Composer of the Year
During the 2014-2015 Season, the Pittsburgh Symphony welcomes back Mason Bates as its Composer of the Year for the second time with four weekends featuring his work. Bates’ music fuses innovative orchestral writing, imaginative narrative forms, jazz and pop harmonies and techno rhythms. Performed by orchestras large and small, his symphonic music has been the first to receive widespread acceptance for its expanded palette of electronic sounds. He also is a visible advocate for bringing new music to new spaces (such as the “Mercury Soul” project at Static nightclub performed by the symphony in the 2012-2013 season). A recipient of the Rome and Berlin Prizes as well as fellowships from Tanglewood and the Guggenheim Foundation, Bates was last Composer of the Year for the Pittsburgh Symphony in the 2012-2013 season.

Launched in 2001-2002, the Composer of the Year program provides audiences with an unprecedented opportunity to encounter music of living composers, and establish a relationship with the composers through the experience of hearing multiple works and learning about the works through pre-concert talks and chats with the composer. Past participants are Steven Stucky, Joan Tower, John Adams, Richard Danielpour, John Corigliano, Christopher Theofanidis, Jennifer Higdon, Christopher Rouse, Michael Hersch, Krzysztof Penderecki, Rodion Shchedrin and Pittsburgh composers David Stock, Leonardo Balada, Nancy Galbraith, Patrick Burke, Bomi Jang, Mathew Rosenblum, Reza Vali and Amy Williams. The 2014-2015 BNY Mellon Grand Classics Season marks the 14th year of the Composer of the Year program.

Ludwig Van Beethoven defied the conventions of his time and produced revolutionary music that changed the world and influenced generations of composers, musicians and listeners. Beethoven’s legacy and the profound impact of his emotionally devastating and deeply personal works cannot be understated, especially in light of his own challenges and tragedies. The Pittsburgh Symphony Orchestra celebrates this enduring composer’s brilliant work and tumultuous life over three weekends (Dec. 5-7: “Beethoven, the Revolutionary,” Feb. 20 & 22: “Beethoven, the Hero” and June 5-7: “Beethoven, the Immortal”) during the 2014-2015 season. At Heinz Hall, Honeck will lead the Pittsburgh Symphony in performances of Beethoven’s most-loved symphonies, Nos. 3 (“Eroica”), 5, 7 and the triumphantly joyful 9, as well as notable concertos and the Quartet, Opus 18, No. 4 for String Orchestra, 1st movement, which is a Pittsburgh Symphony premiere arranged by Honeck. Over the course of the season, audiences will follow Beethoven on his journey from acolyte to revolutionary to master.

Pittsburgh Symphony Orchestra Gala
The 2014-2015 season will kick off with the Pittsburgh Symphony’s annual gala concert and celebration, “For Your Eyes Only,” on Saturday, Sept. 13, 2014. This year, Honeck welcomes world-famous violinist and dear friend Anne-Sophie Mutter to perform. The Gala concert and parties are some of the most popular events of the year in Pittsburgh and concert tickets will be made available for purchase to the public this summer.

Behind the Notes & Explore and Engage Programs
The Pittsburgh Symphony continues its commitment to enabling patrons to have a deeper, more meaningful connection to the symphony and its repertoire, composers and conductors. Collaborations with area arts organizations and companies will continue in the 2014-2015 season. Pre- and post-concert talks, lobby displays, videos and interactive installations, workshops and more will enrich the BNY Mellon Grand Classics experience. “Behind the Notes,” a project launched in 2013-2014 to both entertain and enlighten audiences about specific pieces of music, will return for its sophomore year. During these special concerts, the conductor and the Pittsburgh Symphony spend the first half of the concert discussing and demonstrating the nuances and stories behind the music. After the intermission, the audience will hear the entire performance of the selected piece with an enriched understanding. The “Behind the Notes” concert for 2014-2015 is May 16 and will focus on Bartók’s Concerto for Orchestra with conductor Michael Francis.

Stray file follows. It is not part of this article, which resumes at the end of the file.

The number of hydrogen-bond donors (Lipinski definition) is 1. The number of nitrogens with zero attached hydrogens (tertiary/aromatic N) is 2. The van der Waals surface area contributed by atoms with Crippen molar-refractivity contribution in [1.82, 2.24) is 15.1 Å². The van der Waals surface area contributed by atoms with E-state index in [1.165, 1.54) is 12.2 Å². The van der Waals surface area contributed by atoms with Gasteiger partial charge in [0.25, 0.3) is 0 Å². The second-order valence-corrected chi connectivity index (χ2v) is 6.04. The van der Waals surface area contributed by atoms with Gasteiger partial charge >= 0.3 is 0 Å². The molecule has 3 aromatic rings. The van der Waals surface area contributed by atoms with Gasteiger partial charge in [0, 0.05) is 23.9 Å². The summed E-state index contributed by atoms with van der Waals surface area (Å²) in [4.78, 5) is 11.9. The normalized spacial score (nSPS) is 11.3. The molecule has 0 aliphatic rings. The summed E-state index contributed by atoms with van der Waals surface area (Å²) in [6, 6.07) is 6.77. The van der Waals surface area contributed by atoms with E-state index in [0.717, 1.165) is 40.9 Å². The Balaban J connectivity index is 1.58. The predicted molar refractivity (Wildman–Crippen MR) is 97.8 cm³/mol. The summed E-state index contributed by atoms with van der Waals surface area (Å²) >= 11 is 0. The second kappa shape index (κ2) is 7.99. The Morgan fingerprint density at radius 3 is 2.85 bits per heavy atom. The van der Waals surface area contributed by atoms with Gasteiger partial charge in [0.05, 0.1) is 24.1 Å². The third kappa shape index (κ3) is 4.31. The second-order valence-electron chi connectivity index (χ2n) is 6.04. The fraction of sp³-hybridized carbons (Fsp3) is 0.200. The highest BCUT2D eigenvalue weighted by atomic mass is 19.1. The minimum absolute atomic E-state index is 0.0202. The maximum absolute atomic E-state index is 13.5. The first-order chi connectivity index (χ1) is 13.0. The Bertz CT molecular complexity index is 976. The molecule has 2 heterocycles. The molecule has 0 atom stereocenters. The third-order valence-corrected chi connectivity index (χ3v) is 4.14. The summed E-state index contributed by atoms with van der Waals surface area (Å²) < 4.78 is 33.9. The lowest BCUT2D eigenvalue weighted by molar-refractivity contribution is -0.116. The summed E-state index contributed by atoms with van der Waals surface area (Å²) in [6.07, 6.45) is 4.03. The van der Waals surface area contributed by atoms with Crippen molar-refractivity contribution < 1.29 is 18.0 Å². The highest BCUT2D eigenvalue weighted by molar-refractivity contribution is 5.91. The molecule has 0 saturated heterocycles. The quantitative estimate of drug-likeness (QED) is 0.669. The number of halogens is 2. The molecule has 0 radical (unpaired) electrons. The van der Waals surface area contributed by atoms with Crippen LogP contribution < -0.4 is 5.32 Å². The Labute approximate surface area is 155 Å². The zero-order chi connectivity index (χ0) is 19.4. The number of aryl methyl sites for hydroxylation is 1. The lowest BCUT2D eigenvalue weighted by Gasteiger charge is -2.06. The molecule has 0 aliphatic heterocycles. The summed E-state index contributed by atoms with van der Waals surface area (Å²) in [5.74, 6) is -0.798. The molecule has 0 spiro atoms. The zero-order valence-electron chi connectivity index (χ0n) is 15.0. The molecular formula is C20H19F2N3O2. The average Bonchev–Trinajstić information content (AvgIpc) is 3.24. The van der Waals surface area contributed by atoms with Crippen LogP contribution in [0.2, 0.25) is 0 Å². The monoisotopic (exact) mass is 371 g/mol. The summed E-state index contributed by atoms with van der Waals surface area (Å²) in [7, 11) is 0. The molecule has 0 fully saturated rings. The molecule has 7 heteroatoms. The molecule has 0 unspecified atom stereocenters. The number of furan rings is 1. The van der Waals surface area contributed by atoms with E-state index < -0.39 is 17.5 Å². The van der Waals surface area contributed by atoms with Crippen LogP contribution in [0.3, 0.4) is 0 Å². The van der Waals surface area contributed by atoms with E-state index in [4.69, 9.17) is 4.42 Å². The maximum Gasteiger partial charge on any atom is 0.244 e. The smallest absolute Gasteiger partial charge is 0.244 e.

2014-2015 BNY Mellon Grand Classics Season at a Glance

Programs, artists and dates are subject to change
*Denotes debut with the Pittsburgh Symphony Orchestra


September 19-21, 2014
Manfred Honeck, conductor
Valentina Lisitsa, piano
• Bates: Rusty Air in Carolina (PSO Premiere)
• Rachmaninoff: Rhapsody on a Theme of Paganini, Opus 43
• Berlioz: Symphonie fantastique, Opus 14
This program opens with Mason Bates’s bluesy Rusty Air in Carolina, a reflection of his boyhood summers. Youtube phenom Lisitsa returns to dazzle audiences with her formidable virtuosity on Rhapsody on a Theme of Paganini. The program concludes with Berlioz’s lovesick, hypnotic Symphonie fantastique.


October 10-12, 2014
Rafael Frühbeck de Burgos, conductor
Pablo Sáinz Villegas, guitar*
• Mendelssohn: Incidental Music to A Midsummer Night’s Dream, Opus 61
• Rodrigo: Concierto de Aranjuez for Guitar and Orchestra
• De Falla: Suites Nos. 1 and 2 from The Three-Cornered Hat
This weekend has a decidedly Spanish air with Rafael Frühbeck de Burgos conducting the Pittsburgh Symphony debut of Spanish guitar phenom Pablo Sáinz Villegas in Concierto de Aranjuez. The Three-Cornered Hat highlights the many emotions of Spanish dance and program opens with Mendelssohn’s beloved A Midsummer Night’s Dream.